Chrome is one of the most polished browser experiences you can have right now. However, just like everything else in the tech world, it has its own bugs and glitches.
The browser is notorious for eating up system memory, which is often held against it compared to other browsers. This also leads to an error where the browser just straight-up runs out of memory and crashes.
In this article, we’re going over six ways to fix the Chrome ran out of memory issue.
Restart your PC
Restarting your computer can fix more issues than you can count. Should you ever encounter an issue like this, restarting your PC should be the first item on your troubleshooting list.
Be sure to close all Chrome related processes from the Task Manager first, then restart your PC and try running the browser again.
Kill Chrome using Task manager
Sometimes, simply killing Chrome from the Task Manager and restarting it gets the job done. Here’s how.
Step 1: Right-click on the taskbar and select Task Manager.
Step 2: Under the Processes tab, find all Chrome related processes and close them.
Now try opening the browser again and it should work just fine.
Update Google Chrome
If the issue is in Chrome itself, chances are developers might release an update to fix the problem. Regardless, you should always make sure you’ve got the latest version of the browser installed to avoid running into problems that could otherwise be avoided.
Head over to chrome://settings/help and make sure you’re on the latest update. If you’re not, update immediately and try again.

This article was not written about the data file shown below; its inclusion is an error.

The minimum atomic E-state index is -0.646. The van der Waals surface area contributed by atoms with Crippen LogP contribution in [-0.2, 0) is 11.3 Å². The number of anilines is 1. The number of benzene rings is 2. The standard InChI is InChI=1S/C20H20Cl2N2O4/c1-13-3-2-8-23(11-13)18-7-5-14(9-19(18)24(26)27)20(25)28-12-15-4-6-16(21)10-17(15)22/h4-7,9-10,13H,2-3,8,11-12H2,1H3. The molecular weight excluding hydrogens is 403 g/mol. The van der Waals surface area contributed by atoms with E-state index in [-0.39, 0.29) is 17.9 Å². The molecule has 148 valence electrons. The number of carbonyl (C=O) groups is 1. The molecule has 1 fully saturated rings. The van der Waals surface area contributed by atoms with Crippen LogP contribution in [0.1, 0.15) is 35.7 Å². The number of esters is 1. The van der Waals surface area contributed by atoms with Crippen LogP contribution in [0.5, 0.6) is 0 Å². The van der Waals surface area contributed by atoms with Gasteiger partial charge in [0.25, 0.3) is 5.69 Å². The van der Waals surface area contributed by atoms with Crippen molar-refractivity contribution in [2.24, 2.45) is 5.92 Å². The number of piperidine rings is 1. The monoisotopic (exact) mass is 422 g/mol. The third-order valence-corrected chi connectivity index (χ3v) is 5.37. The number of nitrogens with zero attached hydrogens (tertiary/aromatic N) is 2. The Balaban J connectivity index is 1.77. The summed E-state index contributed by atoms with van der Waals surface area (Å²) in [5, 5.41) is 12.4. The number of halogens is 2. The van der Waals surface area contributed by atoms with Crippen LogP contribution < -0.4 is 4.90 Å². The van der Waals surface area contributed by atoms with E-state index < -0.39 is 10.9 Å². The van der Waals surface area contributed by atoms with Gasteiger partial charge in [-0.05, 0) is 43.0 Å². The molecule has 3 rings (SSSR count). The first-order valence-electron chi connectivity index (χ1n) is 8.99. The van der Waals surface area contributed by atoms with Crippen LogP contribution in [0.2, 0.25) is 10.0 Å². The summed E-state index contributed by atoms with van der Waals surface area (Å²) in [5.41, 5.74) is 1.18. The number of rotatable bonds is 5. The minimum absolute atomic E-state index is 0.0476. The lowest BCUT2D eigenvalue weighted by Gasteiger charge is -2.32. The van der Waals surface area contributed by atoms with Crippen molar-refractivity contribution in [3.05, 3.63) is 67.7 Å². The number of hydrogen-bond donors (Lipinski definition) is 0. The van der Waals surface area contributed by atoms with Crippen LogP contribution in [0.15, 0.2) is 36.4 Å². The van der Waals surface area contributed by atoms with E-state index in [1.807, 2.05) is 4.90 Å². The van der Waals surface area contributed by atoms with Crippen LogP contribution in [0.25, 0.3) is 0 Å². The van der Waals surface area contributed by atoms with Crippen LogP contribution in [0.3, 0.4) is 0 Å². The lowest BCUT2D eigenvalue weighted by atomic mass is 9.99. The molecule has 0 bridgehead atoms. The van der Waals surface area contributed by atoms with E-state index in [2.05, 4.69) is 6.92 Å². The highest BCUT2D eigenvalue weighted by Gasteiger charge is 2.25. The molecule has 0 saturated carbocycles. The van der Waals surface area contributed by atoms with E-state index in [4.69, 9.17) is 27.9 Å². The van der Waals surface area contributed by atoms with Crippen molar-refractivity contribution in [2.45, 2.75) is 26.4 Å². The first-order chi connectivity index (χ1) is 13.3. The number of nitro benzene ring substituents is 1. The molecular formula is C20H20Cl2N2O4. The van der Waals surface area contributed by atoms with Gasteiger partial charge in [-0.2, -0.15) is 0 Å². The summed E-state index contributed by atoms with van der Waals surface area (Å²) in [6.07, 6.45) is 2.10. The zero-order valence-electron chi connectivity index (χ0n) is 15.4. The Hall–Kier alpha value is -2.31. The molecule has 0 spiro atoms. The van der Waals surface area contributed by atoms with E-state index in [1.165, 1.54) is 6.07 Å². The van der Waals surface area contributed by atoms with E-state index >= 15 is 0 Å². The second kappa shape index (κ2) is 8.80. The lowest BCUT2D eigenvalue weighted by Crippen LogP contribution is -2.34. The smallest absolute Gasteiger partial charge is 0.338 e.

Also, make sure to get the 64-bit version of the browser if the error repeats itself again.
Clear Chrome’s data
Corrupt files in your cache or otherwise can cause this error as well. Clear them out to see if you can get Chrome to work.
Step 1: Type in chrome://settings/clearBrowserData in your browser’s address bar and hit Enter.
Step 2: Select the cache and cookies options and make sure the Time range is set to All time. Click on the Clear now button to clear out all the data.
Disable your extensions
Chrome’s extensions can continue running even after the browser is closed, causing precious memory to be blocked by an application you might not be necessarily using.
Simply head over to chrome://extensions and try disabling all your extensions to check if the browser starts functioning as normal again, If it does, enable them one by one until you have all the essential extensions working again.
Also read: How to install Chrome in Ubuntu?
Create a new user profile
In case this issue is being caused by profile data stored by the browser itself, creating a new profile and changing the name of the default one can get you around the issue.
Step 1: Press Windows key + R to open the Run prompt. Type %LOCALAPPDATA%\Google\Chrome\User Data\ and hit enter.
Step 2: Find the Default folder and change its name. We’re just going to call it Default_old for now.
Now restart your PC and try running Chrome again.